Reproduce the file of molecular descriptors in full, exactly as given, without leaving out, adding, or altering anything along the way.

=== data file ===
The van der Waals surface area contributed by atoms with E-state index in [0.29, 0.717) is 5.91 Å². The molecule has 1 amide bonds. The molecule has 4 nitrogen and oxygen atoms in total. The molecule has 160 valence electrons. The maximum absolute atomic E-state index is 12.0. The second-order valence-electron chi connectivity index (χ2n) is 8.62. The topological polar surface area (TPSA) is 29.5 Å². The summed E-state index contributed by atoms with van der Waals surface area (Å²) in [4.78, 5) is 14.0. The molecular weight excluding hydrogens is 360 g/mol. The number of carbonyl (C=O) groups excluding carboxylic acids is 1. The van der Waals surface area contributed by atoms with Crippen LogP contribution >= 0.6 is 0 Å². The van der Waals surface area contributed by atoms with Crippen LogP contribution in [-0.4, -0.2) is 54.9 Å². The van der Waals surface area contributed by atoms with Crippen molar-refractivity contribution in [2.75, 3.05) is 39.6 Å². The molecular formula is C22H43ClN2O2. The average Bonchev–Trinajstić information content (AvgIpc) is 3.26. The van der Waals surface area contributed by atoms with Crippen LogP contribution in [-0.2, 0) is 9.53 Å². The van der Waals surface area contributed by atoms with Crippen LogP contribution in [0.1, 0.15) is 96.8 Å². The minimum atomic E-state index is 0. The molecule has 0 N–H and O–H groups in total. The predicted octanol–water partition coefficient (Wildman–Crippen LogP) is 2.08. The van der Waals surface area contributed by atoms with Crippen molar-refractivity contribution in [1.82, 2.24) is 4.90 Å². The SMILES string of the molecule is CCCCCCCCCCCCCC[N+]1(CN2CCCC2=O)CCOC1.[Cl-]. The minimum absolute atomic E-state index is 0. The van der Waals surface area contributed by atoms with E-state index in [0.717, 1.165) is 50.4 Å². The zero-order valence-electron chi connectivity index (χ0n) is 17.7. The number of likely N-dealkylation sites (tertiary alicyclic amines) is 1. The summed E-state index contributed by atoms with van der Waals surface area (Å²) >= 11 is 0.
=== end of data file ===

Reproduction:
The van der Waals surface area contributed by atoms with E-state index in [0.29, 0.717) is 5.91 Å². The molecule has 1 amide bonds. The molecule has 4 nitrogen and oxygen atoms in total. The molecule has 160 valence electrons. The maximum absolute atomic E-state index is 12.0. The second-order valence-electron chi connectivity index (χ2n) is 8.62. The topological polar surface area (TPSA) is 29.5 Å². The summed E-state index contributed by atoms with van der Waals surface area (Å²) in [4.78, 5) is 14.0. The molecular weight excluding hydrogens is 360 g/mol. The number of carbonyl (C=O) groups excluding carboxylic acids is 1. The van der Waals surface area contributed by atoms with Crippen LogP contribution >= 0.6 is 0 Å². The van der Waals surface area contributed by atoms with Crippen LogP contribution in [-0.4, -0.2) is 54.9 Å². The van der Waals surface area contributed by atoms with Crippen molar-refractivity contribution in [2.75, 3.05) is 39.6 Å². The molecular formula is C22H43ClN2O2. The average Bonchev–Trinajstić information content (AvgIpc) is 3.26. The van der Waals surface area contributed by atoms with Crippen LogP contribution in [-0.2, 0) is 9.53 Å². The van der Waals surface area contributed by atoms with Crippen LogP contribution in [0.1, 0.15) is 96.8 Å². The minimum atomic E-state index is 0. The molecule has 0 N–H and O–H groups in total. The predicted octanol–water partition coefficient (Wildman–Crippen LogP) is 2.08. The van der Waals surface area contributed by atoms with Crippen molar-refractivity contribution in [1.82, 2.24) is 4.90 Å². The SMILES string of the molecule is CCCCCCCCCCCCCC[N+]1(CN2CCCC2=O)CCOC1.[Cl-]. The minimum absolute atomic E-state index is 0. The van der Waals surface area contributed by atoms with E-state index in [0.717, 1.165) is 50.4 Å². The zero-order valence-electron chi connectivity index (χ0n) is 17.7. The number of likely N-dealkylation sites (tertiary alicyclic amines) is 1. The summed E-state index contributed by atoms with van der Waals surface area (Å²) >= 11 is 0.